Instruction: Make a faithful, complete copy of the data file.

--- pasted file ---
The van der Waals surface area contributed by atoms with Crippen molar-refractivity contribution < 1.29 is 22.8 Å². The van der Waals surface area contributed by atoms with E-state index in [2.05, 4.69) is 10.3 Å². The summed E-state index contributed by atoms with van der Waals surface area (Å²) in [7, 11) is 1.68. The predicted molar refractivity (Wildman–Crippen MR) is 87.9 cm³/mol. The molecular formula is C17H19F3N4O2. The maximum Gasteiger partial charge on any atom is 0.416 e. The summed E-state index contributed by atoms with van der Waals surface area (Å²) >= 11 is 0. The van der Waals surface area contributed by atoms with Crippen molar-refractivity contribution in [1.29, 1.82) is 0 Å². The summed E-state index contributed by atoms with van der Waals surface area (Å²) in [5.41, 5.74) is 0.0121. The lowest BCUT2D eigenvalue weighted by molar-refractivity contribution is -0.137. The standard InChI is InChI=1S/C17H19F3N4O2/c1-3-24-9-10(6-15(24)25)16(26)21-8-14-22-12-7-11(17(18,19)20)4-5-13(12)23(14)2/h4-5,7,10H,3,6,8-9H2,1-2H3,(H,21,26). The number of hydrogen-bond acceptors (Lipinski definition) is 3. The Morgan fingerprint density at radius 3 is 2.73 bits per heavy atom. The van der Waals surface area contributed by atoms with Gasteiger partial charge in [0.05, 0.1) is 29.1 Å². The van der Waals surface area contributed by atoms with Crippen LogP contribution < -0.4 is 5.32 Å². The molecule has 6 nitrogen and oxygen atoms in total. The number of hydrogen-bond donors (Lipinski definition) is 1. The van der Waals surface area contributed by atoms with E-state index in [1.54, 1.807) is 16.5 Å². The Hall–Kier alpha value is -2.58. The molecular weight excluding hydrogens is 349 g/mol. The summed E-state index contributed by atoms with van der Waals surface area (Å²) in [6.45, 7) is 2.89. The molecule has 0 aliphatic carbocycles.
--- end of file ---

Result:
The van der Waals surface area contributed by atoms with Crippen molar-refractivity contribution < 1.29 is 22.8 Å². The van der Waals surface area contributed by atoms with E-state index in [2.05, 4.69) is 10.3 Å². The summed E-state index contributed by atoms with van der Waals surface area (Å²) in [7, 11) is 1.68. The predicted molar refractivity (Wildman–Crippen MR) is 87.9 cm³/mol. The molecular formula is C17H19F3N4O2. The maximum Gasteiger partial charge on any atom is 0.416 e. The summed E-state index contributed by atoms with van der Waals surface area (Å²) >= 11 is 0. The van der Waals surface area contributed by atoms with Crippen molar-refractivity contribution in [1.29, 1.82) is 0 Å². The summed E-state index contributed by atoms with van der Waals surface area (Å²) in [5.41, 5.74) is 0.0121. The lowest BCUT2D eigenvalue weighted by molar-refractivity contribution is -0.137. The standard InChI is InChI=1S/C17H19F3N4O2/c1-3-24-9-10(6-15(24)25)16(26)21-8-14-22-12-7-11(17(18,19)20)4-5-13(12)23(14)2/h4-5,7,10H,3,6,8-9H2,1-2H3,(H,21,26). The number of hydrogen-bond acceptors (Lipinski definition) is 3. The Morgan fingerprint density at radius 3 is 2.73 bits per heavy atom. The van der Waals surface area contributed by atoms with Gasteiger partial charge in [0.05, 0.1) is 29.1 Å². The van der Waals surface area contributed by atoms with Crippen LogP contribution < -0.4 is 5.32 Å². The molecule has 6 nitrogen and oxygen atoms in total. The number of hydrogen-bond donors (Lipinski definition) is 1. The van der Waals surface area contributed by atoms with E-state index in [1.54, 1.807) is 16.5 Å². The Hall–Kier alpha value is -2.58. The molecular weight excluding hydrogens is 349 g/mol. The summed E-state index contributed by atoms with van der Waals surface area (Å²) in [6.45, 7) is 2.89. The molecule has 0 aliphatic carbocycles.